MAKE MORE-INFORMED BUSINESS DECISIONS
Data Analysis is the process of analyzing data sets in order to draw conclusions about the information they contain. This is done with the aid of specialized systems and software technology. Data analytics technologies and techniques are widely used in commercial industries. Additionally enabling organizations to make more-informed business decisions. Thus allowing scientists and researchers to verify or disprove scientific models, theories and hypotheses.
UNDERSTANDING DATA ANALYTICS
As a term, Data Analytics refers to a number of applications which can include:
- basic business intelligence (BI);
- reporting and online analytical processing (OLAP); and
- various forms of advanced analytics.
Looking at it this way, it’s similar in nature to business analytics in its approaches to analyzing data.
However, data analytics has a broader focus.
BENEFITS OF DATA ANALYTICS
Data analytics initiatives can help businesses:
- increase revenues;
- improve operational efficiency;
- optimize marketing campaigns and customer service efforts;
- respond more quickly to emerging market trends and gain a competitive edge over rivals
The ultimate goal is to boost business performance. Depending on the particular application, the data that’s analyzed consists of either historical data or new information that has been processed. This data is also gathered from a mix of internal systems and external data sources.
A data warehouse is a unified repository for all the data collected by an enterprise’s various operational systems. This information needn’t be physical or logical. Data warehousing relates to the capture of data from diverse sources for access and analysis rather than for transaction processing.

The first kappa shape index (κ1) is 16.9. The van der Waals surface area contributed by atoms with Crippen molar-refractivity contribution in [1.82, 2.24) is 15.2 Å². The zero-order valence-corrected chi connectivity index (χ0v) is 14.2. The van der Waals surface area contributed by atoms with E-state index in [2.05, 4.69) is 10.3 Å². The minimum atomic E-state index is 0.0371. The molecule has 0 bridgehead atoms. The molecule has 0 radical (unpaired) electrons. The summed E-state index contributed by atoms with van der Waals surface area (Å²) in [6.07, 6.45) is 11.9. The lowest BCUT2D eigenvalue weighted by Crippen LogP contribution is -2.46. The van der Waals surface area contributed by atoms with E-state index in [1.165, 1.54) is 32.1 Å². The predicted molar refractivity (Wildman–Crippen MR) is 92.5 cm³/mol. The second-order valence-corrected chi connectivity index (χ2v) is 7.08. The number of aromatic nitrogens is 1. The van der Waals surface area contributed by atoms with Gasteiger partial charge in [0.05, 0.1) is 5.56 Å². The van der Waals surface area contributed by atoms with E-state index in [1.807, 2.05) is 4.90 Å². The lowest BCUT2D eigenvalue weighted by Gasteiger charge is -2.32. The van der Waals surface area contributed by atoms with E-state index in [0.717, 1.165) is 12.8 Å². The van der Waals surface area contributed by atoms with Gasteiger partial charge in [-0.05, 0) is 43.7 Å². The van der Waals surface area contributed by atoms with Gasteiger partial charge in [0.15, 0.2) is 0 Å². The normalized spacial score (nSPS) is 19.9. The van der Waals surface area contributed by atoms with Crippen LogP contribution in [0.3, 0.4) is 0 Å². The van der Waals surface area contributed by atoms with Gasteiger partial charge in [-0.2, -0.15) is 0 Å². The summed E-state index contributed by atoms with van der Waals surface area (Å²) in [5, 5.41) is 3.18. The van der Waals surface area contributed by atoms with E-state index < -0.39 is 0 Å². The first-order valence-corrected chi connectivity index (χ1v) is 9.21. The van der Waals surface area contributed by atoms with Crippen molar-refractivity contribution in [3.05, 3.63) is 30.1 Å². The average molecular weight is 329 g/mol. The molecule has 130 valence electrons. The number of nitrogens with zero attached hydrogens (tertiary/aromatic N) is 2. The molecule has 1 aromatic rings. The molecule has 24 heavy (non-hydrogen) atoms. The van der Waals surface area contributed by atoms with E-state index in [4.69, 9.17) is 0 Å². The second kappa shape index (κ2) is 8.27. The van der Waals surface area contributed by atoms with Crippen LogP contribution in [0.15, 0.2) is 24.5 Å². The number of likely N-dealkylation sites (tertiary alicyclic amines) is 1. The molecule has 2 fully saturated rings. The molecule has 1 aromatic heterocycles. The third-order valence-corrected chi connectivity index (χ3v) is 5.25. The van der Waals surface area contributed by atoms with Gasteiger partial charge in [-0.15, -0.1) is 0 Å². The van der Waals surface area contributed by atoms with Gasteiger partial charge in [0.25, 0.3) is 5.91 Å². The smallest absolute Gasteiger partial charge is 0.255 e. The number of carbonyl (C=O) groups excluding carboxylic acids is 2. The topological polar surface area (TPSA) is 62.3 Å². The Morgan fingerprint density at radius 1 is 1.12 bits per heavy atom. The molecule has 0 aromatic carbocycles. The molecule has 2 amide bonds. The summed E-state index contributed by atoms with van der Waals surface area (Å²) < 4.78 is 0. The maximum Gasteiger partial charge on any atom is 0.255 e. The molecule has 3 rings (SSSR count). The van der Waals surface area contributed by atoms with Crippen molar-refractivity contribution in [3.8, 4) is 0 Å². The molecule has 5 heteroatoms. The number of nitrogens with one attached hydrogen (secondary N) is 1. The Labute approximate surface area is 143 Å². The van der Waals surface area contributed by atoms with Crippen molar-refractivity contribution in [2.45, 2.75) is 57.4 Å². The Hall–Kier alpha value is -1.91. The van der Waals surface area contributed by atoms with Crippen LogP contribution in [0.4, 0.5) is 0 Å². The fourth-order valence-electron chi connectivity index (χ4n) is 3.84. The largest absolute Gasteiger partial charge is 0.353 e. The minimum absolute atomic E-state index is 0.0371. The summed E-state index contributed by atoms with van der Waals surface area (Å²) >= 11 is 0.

In fact, a data warehouse is a relational database which can be housed on an enterprise mainframe server or in the cloud. Data from various online transaction processing (OLTP) applications and other sources are selectively extracted for BI activities, decision support and to answer user inquiries.
HOW IT WORKS
The first thing to remember is data warehouses store data that is extracted from data stores and from other external sources. The data records within the warehouse must contain certain details in order to be easily searched and useful to business users. For that reason there are three main components of data warehousing:
- data sources from operational systems, such as Excel, ERP, CRM or financial applications;
- a data staging area where data is ‘cleaned’ and ordered; and
- a presentation area where data is warehoused.
THE NEXT STEP
Data analysis tools, such as BI software, are then able to access the data within the warehouse. Data warehouses can also feed ‘data marts’, which are decentralized systems in which data from the warehouse is organized and made available to specific business groups, such as sales or inventory teams.
Data warehouses can benefit organizations from both an IT and a business perspective. Separating the analytical processes from the operational processes can enhance the operational systems. Thus enabling business users to access and query relevant data faster from multiple sources. In addition, data warehouses can offer enhanced data quality and consistency, thereby improving BI.
Additionally, cloud-based data warehouses such as Amazon Redshift and Microsoft Azure SQL Data Warehouse enable companies to quickly scale. Thereby eliminating the initial infrastructure investments and ongoing maintenance requirements.